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  1. Jason is of course right, although one could argue that fiscal conservatism had a slight comeback in the 1992-1999 period. Certainly hasnt been around much in the 1956-2006 period.
    But at some point the rest of the economy cannot support all of its surplus going to health care. Whether that’s 20% of GDP, 30%, 40%, 50% I dont know! But whenever that point is, then the open spigot to the system will end

  2. holt’s mistake in that article is that he assumes that “budget conservatives” make policy decisions in Washington.
    I dont know what country you live in, but we havent had any “budget conservatives” in power for at least 30 years.
    Fiscal conservatism is dead and its not coming back. Neither the republicans nor the democrats consider fiscal conservatism to be a major policy mover.

  3. An excellent piece Matthew. Two statements really stand out for me:
    1.> “We pay specialists far too much for their time, and generalists too little.” I would add we pay physicians too much for their technical skills and not nearly enough for their cognitive skills.
    2.> “in a rational world we shouldn’t have Medicare paying fixed fees to physicians and hospitals without being able to control the volume of services or the total cost.” Fundamentally the incentives and structure of who pays for health services versus who receives them is screwed up beyond belief. That’s why most efforts based on the traditional “marketplace” simply do not work in healthcare. It does appear that HDHP’s are having some impact – in that hospital admission rates appear to be down across the board. One could only wish for better ways to make decisions in healthcare besides cost.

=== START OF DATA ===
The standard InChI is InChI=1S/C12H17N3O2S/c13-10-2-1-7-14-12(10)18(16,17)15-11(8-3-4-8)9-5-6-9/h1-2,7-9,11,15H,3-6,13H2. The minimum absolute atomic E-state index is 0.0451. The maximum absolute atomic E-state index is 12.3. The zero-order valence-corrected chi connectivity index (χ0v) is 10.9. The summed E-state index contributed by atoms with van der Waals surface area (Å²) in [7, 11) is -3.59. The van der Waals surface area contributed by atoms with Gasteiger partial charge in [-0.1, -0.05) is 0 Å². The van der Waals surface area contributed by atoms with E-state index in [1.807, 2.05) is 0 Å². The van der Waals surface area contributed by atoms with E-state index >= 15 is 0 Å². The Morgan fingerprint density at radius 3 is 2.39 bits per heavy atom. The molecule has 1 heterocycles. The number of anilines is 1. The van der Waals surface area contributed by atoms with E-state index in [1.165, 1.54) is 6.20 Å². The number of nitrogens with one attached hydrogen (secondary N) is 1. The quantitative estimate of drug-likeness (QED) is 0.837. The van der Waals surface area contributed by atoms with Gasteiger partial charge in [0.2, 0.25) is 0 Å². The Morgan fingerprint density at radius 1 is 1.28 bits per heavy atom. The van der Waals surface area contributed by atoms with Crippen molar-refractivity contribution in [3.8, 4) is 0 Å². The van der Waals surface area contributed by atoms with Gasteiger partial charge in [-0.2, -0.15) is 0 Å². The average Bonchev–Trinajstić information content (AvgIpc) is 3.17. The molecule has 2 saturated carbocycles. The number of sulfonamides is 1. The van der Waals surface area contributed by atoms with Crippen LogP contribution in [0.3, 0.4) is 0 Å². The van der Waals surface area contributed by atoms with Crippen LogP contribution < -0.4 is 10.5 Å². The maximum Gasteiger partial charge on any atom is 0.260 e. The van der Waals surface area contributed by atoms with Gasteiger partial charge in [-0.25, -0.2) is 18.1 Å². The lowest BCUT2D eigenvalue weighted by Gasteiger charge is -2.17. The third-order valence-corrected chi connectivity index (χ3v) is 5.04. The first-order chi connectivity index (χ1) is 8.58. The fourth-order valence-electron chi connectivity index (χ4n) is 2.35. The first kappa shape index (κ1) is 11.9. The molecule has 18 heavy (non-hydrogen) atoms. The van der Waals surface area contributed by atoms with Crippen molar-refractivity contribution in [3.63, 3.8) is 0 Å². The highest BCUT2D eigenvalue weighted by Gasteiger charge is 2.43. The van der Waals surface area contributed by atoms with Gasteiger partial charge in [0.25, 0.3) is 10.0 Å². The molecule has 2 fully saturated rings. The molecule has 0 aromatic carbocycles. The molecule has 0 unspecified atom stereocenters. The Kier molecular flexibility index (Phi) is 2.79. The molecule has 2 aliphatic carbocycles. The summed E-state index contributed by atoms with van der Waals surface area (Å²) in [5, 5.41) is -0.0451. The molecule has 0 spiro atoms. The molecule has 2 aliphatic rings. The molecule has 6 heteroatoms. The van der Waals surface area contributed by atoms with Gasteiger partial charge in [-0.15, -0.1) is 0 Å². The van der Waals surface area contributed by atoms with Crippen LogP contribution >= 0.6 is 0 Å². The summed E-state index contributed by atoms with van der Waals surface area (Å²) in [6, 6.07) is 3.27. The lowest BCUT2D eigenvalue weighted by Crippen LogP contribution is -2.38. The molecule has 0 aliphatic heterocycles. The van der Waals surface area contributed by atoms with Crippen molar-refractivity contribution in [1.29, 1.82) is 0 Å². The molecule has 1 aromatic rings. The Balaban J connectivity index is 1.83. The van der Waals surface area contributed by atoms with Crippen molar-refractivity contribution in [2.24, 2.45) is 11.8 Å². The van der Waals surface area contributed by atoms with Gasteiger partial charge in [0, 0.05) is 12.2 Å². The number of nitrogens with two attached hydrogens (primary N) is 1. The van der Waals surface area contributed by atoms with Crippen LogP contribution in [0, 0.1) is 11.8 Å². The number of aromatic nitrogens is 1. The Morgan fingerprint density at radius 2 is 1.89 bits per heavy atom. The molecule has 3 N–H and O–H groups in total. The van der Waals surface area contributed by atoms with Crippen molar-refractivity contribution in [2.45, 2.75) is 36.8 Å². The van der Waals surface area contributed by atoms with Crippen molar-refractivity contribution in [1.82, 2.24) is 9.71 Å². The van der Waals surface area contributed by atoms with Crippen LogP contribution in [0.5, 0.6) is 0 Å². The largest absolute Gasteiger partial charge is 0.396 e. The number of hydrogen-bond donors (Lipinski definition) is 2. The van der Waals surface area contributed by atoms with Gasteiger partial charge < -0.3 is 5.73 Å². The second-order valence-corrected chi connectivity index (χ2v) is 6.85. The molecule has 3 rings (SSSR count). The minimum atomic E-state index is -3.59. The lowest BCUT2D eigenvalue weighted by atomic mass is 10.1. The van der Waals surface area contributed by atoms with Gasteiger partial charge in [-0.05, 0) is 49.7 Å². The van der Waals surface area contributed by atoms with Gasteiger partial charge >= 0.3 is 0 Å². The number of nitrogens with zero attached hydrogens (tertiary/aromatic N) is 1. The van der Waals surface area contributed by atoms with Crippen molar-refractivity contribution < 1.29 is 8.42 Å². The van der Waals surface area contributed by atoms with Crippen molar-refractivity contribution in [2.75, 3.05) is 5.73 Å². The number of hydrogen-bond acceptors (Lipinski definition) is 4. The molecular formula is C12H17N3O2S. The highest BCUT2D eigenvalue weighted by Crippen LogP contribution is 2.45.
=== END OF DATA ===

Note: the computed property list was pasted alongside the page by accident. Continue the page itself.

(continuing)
There is plenty of money in the “system”. It is simply too fragmented. In all the talk about healthcare costs, I seldom see anyone recognize that if you flip it around, there is a tremendous amount of money being made, with very little incentive on the part of those receiving it to act any different than they do now.

  4. Are there entrepreneurs/private equity funds/academics “out there,” who are interested in/working on providing, (for a profit, hopefully) objective quality cost data on H/C providers so that consumers enrolled in CDHP’s have the information needed to make rational choices in H/C spending?

  5. Perhaps CMS (and taxpayers) would be better served if CMS did more to promote pricing transparency by, for example, posting the reimbursement rates for all DRG codes by hospital and zip code on its website.
    Maybe establishing an unbiased objective infomediary within CMS and/or providng seed capital to launch others might be useful.
    It could also promote living wills and advance directives which could reduce healthcare utilization at the end of life in cases where the prognosis is futile.
    Just because CMS can’t seem to win the reimbursement battles against the K Street lobbyists doesn’t mean there aren’t other strategies available to attack escalating costs. Why not try some?